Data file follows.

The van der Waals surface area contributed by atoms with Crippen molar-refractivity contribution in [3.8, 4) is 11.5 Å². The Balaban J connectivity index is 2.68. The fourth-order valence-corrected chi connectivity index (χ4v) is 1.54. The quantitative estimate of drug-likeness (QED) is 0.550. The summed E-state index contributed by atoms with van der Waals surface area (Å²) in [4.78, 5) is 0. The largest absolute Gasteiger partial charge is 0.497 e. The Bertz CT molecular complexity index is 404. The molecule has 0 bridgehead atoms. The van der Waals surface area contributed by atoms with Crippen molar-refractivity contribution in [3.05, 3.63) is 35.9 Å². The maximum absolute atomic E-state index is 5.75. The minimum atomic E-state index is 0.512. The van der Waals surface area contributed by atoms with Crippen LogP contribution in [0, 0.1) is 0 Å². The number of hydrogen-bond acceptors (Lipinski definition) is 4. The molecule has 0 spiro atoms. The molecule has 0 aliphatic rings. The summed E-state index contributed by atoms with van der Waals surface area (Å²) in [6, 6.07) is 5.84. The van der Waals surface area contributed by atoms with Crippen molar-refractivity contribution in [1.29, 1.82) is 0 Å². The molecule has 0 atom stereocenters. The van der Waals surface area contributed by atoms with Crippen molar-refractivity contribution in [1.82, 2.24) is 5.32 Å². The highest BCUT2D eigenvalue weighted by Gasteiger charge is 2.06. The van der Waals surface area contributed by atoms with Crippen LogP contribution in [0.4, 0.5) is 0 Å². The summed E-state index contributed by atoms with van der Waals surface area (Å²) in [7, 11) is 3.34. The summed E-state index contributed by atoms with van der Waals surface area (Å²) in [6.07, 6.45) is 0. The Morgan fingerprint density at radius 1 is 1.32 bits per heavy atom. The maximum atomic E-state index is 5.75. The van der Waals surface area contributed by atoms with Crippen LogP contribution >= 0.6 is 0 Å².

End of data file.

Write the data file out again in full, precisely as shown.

The van der Waals surface area contributed by atoms with Crippen molar-refractivity contribution in [3.8, 4) is 11.5 Å². The Balaban J connectivity index is 2.68. The fourth-order valence-corrected chi connectivity index (χ4v) is 1.54. The quantitative estimate of drug-likeness (QED) is 0.550. The summed E-state index contributed by atoms with van der Waals surface area (Å²) in [4.78, 5) is 0. The largest absolute Gasteiger partial charge is 0.497 e. The Bertz CT molecular complexity index is 404. The molecule has 0 bridgehead atoms. The van der Waals surface area contributed by atoms with Crippen molar-refractivity contribution in [3.05, 3.63) is 35.9 Å². The maximum absolute atomic E-state index is 5.75. The minimum atomic E-state index is 0.512. The van der Waals surface area contributed by atoms with Crippen LogP contribution in [0, 0.1) is 0 Å². The number of hydrogen-bond acceptors (Lipinski definition) is 4. The molecule has 0 spiro atoms. The molecule has 0 aliphatic rings. The summed E-state index contributed by atoms with van der Waals surface area (Å²) in [6, 6.07) is 5.84. The van der Waals surface area contributed by atoms with Crippen molar-refractivity contribution in [1.29, 1.82) is 0 Å². The molecule has 0 atom stereocenters. The van der Waals surface area contributed by atoms with Crippen molar-refractivity contribution in [1.82, 2.24) is 5.32 Å². The highest BCUT2D eigenvalue weighted by Gasteiger charge is 2.06. The van der Waals surface area contributed by atoms with Crippen LogP contribution in [0.4, 0.5) is 0 Å². The summed E-state index contributed by atoms with van der Waals surface area (Å²) in [7, 11) is 3.34. The summed E-state index contributed by atoms with van der Waals surface area (Å²) in [6.07, 6.45) is 0. The Morgan fingerprint density at radius 1 is 1.32 bits per heavy atom. The maximum atomic E-state index is 5.75. The van der Waals surface area contributed by atoms with Crippen LogP contribution >= 0.6 is 0 Å².